Answer: A 105 meal plan includes a TOTAL of 105 meals. You may elect to use up to 10 of these meals for guests that you bring with you to the dining hall. Your meal plan is 105. Whether you use them all for yourself, or 95 for you, and 10 for guests throughout the semester is entirely up to you. [TOP]

Question: I bought the 150 meal plan. It is late November, and I am almost out of meals. Is there anything I can do to avoid starvation during my upcoming finals?

Answer: If you are about to run out of meals, you do have options to increase your meal plan. You may "purchase up" to the next higher plan by paying the difference, or you may purchase additional blocks of 5 meals for $35. You must go to the RU Express Office in Records Hall to make arrangements to increase your meal plan. [TOP]

Question: I've run out of guest meals. Can you just slash my card two times so my friend can come in with me?

Answer: Sorry, we cannot do that. Once you have used up your 10 guest meals, your only option to bring a guest in with you is to pay cash or RU Express for that guest. [TOP]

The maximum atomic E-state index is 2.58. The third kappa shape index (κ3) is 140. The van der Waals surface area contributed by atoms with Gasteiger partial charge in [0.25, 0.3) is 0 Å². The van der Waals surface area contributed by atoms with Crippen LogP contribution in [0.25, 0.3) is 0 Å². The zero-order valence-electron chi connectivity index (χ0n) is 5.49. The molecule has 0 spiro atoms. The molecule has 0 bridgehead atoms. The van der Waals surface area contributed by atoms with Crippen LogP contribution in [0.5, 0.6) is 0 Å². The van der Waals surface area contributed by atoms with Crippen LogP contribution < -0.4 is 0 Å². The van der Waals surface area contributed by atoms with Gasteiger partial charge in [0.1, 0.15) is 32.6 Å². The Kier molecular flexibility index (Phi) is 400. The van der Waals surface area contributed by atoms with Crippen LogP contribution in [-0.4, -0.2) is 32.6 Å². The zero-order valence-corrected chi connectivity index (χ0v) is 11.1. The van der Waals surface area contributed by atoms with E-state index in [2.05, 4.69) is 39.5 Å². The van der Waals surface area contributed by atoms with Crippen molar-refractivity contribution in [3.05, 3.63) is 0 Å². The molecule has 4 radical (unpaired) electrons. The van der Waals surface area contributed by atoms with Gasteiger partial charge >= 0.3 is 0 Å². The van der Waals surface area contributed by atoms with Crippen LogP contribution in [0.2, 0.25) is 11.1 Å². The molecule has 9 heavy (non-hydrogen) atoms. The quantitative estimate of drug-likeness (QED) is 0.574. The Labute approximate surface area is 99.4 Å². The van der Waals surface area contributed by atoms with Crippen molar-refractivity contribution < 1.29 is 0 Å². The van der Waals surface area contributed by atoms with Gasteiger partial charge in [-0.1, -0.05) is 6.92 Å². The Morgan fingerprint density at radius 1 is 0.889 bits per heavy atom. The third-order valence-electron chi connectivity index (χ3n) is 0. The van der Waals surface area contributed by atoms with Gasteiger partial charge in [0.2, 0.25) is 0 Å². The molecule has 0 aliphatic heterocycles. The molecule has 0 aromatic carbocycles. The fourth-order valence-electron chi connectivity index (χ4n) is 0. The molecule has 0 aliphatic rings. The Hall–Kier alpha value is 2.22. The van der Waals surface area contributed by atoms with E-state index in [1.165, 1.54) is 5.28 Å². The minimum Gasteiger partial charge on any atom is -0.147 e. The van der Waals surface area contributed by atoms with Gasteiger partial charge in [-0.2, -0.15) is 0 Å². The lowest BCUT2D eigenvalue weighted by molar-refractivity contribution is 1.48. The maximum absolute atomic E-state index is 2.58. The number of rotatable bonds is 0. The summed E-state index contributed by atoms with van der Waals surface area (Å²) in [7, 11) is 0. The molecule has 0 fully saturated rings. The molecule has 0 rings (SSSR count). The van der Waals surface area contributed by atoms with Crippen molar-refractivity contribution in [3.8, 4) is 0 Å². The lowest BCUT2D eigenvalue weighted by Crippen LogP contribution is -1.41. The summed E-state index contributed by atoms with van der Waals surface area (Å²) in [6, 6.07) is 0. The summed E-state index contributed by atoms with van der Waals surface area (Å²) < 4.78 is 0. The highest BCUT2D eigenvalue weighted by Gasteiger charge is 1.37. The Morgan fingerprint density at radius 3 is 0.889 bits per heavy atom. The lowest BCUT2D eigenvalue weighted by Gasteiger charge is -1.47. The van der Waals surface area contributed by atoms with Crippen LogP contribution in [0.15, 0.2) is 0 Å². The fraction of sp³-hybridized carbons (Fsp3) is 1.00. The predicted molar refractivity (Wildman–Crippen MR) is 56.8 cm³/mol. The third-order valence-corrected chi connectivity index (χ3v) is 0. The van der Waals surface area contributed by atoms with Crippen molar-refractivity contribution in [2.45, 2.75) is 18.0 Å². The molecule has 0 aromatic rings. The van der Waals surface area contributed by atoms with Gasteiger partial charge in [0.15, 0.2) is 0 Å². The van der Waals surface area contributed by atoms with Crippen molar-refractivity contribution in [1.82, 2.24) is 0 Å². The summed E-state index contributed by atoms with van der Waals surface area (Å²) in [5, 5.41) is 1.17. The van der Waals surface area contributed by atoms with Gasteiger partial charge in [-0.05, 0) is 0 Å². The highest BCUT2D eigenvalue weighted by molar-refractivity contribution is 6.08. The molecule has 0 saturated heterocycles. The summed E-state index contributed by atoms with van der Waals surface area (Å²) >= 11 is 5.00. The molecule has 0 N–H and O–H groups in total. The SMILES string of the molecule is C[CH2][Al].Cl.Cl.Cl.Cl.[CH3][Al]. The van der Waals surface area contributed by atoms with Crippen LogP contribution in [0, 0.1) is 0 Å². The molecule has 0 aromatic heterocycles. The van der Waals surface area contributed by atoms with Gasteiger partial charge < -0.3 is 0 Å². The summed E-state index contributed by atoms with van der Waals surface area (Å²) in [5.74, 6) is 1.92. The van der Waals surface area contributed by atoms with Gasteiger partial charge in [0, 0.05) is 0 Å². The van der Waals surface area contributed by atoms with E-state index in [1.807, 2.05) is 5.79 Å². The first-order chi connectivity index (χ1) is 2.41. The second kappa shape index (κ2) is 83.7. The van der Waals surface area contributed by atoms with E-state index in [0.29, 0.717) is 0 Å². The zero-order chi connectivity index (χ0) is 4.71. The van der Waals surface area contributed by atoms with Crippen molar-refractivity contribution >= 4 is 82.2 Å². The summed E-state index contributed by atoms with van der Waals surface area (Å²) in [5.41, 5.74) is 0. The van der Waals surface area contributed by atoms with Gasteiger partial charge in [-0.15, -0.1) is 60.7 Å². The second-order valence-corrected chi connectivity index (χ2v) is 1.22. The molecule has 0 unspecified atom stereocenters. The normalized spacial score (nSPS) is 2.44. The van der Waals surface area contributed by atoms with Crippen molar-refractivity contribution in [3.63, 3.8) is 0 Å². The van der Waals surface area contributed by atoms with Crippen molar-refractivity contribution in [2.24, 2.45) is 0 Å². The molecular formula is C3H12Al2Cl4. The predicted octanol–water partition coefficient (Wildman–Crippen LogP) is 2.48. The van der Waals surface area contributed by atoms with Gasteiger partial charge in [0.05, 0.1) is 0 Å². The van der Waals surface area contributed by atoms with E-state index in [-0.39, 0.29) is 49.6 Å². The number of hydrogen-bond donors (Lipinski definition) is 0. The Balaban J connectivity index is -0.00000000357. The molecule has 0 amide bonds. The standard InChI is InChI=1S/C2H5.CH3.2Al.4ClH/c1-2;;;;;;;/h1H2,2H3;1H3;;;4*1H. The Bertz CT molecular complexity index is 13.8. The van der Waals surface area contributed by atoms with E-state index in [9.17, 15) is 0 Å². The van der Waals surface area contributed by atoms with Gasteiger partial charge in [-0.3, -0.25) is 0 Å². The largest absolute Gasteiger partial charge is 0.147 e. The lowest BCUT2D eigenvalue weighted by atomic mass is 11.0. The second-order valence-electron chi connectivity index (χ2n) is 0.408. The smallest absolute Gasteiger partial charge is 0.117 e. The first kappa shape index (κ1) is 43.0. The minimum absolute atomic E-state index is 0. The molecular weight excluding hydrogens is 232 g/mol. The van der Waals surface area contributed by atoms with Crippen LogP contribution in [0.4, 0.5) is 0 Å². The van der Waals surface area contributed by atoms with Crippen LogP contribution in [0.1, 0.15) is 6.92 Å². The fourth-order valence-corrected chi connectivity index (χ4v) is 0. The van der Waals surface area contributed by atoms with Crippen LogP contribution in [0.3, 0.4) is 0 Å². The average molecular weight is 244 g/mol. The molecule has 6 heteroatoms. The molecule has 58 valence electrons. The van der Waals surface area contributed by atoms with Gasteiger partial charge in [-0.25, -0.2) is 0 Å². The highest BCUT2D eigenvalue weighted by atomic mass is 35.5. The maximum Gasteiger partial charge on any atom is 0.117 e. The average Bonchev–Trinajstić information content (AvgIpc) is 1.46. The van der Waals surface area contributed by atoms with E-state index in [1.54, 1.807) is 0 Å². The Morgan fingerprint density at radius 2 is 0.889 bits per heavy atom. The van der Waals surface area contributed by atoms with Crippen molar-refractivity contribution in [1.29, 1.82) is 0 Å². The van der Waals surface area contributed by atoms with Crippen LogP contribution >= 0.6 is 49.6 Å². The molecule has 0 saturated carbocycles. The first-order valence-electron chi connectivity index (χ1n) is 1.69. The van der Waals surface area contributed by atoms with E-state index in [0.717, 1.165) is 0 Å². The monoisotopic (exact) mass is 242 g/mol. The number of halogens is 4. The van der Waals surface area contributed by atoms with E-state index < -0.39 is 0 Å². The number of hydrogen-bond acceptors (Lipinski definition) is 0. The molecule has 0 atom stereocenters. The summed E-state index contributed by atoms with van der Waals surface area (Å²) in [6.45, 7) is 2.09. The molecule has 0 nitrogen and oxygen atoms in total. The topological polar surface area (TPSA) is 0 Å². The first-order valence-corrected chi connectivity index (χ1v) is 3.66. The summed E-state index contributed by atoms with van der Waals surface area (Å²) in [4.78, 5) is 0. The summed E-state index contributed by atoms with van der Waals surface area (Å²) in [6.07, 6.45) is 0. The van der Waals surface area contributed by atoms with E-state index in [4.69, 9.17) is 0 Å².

Question: I have meals left on my meal plan. Will they roll over to next semester?

Answer: No, meals are purchased in blocks to be used in a semester. Meal Plans end on the last day of final exams in December and in May. The meal plan you select for the Fall semester is automatically selected and billed for the Spring semester. At the New Brunswick / Piscataway campuses ONLY there is a 2 week period at the beginning of each semester when reductions can be made. (During these 2 weeks, cancellations may also be made by non-resident students providing the account has not been used.) [TOP]

Question: Why can't I get a refund for my unused meals?